Utah is the biggest surprise of the Pac-12 season. Slotted 10th in the preseason media poll, the Utes are in second place, two games behind UCLA in the loss column and churning toward an opening-round bye in the conference tournament.
But win totals and placement in the standings don’t mean squat on Selection Sunday. The Utes (14-7/7-3) could be a top-four seed in Las Vegas and get left out of the NCAA Tournament.
Below the surface, trouble lurks.
They are lacking in the metrics that matter most to the NCAA selection committee.
Utah’s NET ranking (No. 48) is indicative of a team on the bubble.
Only two of its 14 wins are of the Quadrant I variety (the highest quality).
More damaging, however, is the number at the other end of the victory spectrum: Eight of the 14 are considered Quadrant IV (the lowest quality).
No team from a Power Six conference has more.
The reason for all those low-level wins? Utah’s non-conference schedule.
Second-year coach Craig Smith understandably crafted a lineup that fit the trajectory of his program. The Utes were 11-20 last season and in search of both victories and momentum. Early-season wins were essential.
Their on-court performance is not only ahead of schedule; it’s ahead of the schedule.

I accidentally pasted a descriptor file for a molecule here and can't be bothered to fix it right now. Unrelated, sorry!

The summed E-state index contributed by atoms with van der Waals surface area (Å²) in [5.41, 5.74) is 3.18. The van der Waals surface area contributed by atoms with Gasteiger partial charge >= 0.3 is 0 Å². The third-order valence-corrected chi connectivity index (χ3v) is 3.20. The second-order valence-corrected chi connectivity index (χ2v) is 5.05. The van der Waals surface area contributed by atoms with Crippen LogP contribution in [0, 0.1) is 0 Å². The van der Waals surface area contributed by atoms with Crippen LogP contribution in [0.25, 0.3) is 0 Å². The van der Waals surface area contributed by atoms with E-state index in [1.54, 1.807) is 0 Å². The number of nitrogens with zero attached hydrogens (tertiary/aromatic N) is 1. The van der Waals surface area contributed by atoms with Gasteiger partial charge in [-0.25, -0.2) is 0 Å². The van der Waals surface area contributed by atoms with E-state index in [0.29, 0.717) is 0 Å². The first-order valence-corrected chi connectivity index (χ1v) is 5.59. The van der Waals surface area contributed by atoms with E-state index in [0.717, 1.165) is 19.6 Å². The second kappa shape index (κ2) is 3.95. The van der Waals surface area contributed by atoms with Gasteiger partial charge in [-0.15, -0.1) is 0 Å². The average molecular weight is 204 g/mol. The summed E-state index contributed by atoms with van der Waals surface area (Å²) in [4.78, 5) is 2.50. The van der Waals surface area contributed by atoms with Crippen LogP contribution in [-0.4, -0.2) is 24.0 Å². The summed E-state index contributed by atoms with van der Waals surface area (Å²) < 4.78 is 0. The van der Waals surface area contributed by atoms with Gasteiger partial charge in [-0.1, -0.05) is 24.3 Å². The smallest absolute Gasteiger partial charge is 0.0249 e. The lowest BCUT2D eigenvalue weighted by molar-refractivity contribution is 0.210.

According to the Pomeroy advanced metrics, Utah’s non-conference schedule strength is No. 314 nationally (out of 363 teams).
The Utes beat Georgia Tech and played Mississippi State, Brigham Young and TCU, but only one of the four (TCU) would make the NCAA Tournament if the field were selected today.
BYU is plodding along in the West Coast Conference.
Mississippi State is 1-6 in the SEC.
Georgia Tech is 1-8 in the ACC.
The rest of the schedule is stocked with second-rate foes and classic creampuffs: Cal State-Bakersfield, Idaho State, Long Island, Sam Houston State, Jacksonville State, UTSA and St. Thomas (of Minnesota).
The selection committee won’t take kindly to that lineup, leaving Utah with just two paths into the NCAAs:
— Win the Pac-12 tournament and its accompanying automatic bid;